Kelly O'Neill (formerly Kelly Young) has worked over 10 years as an advocate helping patients to be better informed and have a greater voice in their healthcare. She is the author of the best-selling book Rheumatoid Arthritis Unmasked: 10 Dangers of Rheumatoid Disease. Kelly received national acknowledgement with the 2011 WebMD Health Hero award. She is the president of the Rheumatoid Patient Foundation. Through her writing and speaking, she builds a more accurate awareness of rheumatoid disease (RD) aka rheumatoid arthritis (RA) geared toward the public and medical community; creates ways to empower patients to advocate for improved diagnosis and treatment; and brings recognition and visibility to the RA patient journey. In addition to RA Warrior, she writes periodically for newsletters, magazines, and websites. There are over 60,000 connections of her highly interactive Facebook page. You can also connect with Kelly by on Twitter or YouTube, or LinkedIn. She created the hashtag: #rheum. Kelly is a mother of five, longtime home-schooler, NASA enthusiast, and NFL fan. She has lived over thirteen years with unrelenting RD. See also https:/rawarrior.com/kelly-young-press/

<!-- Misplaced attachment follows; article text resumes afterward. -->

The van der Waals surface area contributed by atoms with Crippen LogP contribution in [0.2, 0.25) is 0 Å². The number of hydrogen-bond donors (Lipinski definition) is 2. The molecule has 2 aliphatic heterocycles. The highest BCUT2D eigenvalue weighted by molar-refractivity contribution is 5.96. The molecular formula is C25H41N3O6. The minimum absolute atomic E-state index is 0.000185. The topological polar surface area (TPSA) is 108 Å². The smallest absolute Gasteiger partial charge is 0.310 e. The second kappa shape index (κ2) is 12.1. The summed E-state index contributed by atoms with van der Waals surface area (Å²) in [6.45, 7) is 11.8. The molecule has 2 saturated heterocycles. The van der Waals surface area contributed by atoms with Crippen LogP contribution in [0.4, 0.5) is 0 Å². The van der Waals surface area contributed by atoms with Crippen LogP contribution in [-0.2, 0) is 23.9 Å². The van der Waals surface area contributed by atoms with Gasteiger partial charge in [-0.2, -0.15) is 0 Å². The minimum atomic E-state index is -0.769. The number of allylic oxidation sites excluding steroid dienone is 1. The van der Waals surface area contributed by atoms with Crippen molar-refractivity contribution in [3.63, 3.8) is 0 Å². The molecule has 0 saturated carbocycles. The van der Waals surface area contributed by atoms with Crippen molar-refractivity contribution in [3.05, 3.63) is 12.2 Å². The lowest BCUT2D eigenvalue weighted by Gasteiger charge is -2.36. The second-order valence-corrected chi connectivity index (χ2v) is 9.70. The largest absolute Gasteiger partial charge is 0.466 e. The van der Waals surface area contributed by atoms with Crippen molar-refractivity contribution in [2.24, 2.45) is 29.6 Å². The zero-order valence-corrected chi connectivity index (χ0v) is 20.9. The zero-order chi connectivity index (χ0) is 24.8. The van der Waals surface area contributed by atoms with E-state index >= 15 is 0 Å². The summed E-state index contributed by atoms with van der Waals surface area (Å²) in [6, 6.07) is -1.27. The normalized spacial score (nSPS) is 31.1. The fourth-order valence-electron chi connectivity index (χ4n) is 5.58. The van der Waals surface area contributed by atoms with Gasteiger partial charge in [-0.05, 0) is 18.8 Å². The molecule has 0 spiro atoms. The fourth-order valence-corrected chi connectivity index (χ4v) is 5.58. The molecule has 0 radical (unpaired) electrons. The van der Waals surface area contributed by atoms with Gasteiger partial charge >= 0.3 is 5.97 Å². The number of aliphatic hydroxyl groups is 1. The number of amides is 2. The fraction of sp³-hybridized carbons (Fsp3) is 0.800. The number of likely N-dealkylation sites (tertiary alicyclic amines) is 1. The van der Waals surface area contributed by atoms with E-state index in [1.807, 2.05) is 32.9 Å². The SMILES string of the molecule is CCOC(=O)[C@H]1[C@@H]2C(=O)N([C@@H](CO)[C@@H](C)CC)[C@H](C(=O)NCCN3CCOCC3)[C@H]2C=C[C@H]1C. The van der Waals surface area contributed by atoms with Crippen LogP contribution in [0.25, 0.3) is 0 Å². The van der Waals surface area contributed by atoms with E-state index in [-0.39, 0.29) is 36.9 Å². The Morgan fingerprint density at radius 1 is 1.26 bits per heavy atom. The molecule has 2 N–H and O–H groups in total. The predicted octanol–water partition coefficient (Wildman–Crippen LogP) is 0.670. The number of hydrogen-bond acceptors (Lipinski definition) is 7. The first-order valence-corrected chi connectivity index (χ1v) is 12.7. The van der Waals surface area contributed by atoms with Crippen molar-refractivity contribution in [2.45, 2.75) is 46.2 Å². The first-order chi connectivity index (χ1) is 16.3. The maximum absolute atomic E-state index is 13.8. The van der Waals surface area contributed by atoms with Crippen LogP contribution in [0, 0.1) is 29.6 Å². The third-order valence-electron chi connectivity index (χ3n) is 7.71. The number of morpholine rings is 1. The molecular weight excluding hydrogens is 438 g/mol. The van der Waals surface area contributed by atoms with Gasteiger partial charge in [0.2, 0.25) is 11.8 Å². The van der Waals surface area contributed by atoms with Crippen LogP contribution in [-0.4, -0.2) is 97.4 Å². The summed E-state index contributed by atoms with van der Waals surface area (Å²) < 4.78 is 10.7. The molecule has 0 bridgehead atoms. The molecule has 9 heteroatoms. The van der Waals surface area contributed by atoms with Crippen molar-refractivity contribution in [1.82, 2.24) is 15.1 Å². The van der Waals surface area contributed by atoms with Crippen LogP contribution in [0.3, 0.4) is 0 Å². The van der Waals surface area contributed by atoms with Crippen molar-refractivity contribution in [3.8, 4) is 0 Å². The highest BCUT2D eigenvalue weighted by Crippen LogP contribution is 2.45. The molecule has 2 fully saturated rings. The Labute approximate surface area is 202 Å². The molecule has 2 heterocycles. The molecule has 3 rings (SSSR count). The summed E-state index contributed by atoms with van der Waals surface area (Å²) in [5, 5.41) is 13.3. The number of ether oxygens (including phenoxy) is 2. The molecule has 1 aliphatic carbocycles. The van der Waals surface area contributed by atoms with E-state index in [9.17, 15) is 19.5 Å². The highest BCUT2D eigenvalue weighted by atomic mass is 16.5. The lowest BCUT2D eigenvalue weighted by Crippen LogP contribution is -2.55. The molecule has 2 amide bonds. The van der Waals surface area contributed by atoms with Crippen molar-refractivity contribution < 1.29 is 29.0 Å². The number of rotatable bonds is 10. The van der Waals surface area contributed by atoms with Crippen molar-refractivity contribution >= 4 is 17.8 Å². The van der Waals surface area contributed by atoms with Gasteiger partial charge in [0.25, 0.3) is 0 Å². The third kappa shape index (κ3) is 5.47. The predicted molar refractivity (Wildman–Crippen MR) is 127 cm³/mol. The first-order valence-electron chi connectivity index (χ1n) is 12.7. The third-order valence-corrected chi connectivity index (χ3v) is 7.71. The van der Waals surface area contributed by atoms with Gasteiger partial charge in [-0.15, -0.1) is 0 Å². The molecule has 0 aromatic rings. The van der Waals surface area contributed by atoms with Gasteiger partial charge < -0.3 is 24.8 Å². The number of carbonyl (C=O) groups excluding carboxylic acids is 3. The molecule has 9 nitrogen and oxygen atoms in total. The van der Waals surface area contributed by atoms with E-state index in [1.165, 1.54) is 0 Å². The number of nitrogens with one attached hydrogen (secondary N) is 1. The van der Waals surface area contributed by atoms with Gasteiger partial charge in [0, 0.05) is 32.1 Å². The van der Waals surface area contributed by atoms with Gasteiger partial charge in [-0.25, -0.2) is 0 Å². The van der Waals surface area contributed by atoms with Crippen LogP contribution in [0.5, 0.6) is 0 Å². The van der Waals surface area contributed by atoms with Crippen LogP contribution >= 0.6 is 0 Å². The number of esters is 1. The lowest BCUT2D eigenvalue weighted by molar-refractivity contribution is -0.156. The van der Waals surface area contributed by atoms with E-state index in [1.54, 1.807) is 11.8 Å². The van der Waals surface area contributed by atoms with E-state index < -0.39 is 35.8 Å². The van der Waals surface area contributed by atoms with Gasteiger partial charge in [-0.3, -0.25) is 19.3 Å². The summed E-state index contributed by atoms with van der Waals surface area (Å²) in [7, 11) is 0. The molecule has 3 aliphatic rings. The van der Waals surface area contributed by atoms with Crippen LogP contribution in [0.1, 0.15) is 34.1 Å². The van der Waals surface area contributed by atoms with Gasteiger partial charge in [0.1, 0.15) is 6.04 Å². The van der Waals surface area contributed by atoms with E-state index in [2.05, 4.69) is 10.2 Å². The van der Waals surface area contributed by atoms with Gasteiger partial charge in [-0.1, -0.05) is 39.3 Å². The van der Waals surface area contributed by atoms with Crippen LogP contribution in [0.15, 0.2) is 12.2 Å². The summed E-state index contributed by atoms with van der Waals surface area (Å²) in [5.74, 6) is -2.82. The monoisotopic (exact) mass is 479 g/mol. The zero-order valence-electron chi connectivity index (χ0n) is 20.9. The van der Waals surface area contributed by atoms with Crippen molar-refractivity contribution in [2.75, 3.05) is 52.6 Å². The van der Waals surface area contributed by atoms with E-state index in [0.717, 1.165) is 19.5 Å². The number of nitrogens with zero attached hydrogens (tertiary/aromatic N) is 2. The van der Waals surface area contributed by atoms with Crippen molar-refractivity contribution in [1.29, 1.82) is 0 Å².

23 thoughts on “Helping the Healthcare World Understand Rheumatoid Disease

  • November 9, 2012 at 12:25 pm
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    Wish I was going to be seeing all of you in DC. It was a life changing experience in Chicago last year. Sending my support in spirit – Prayers for energy and pain relief for all of you. So thankful that you’re able to go and speak for all of us!

    Reply
    • November 9, 2012 at 12:37 pm
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      maybe next time, you can come! We’ll know in a few days what the venue/schedule will be. We’ll miss you April!!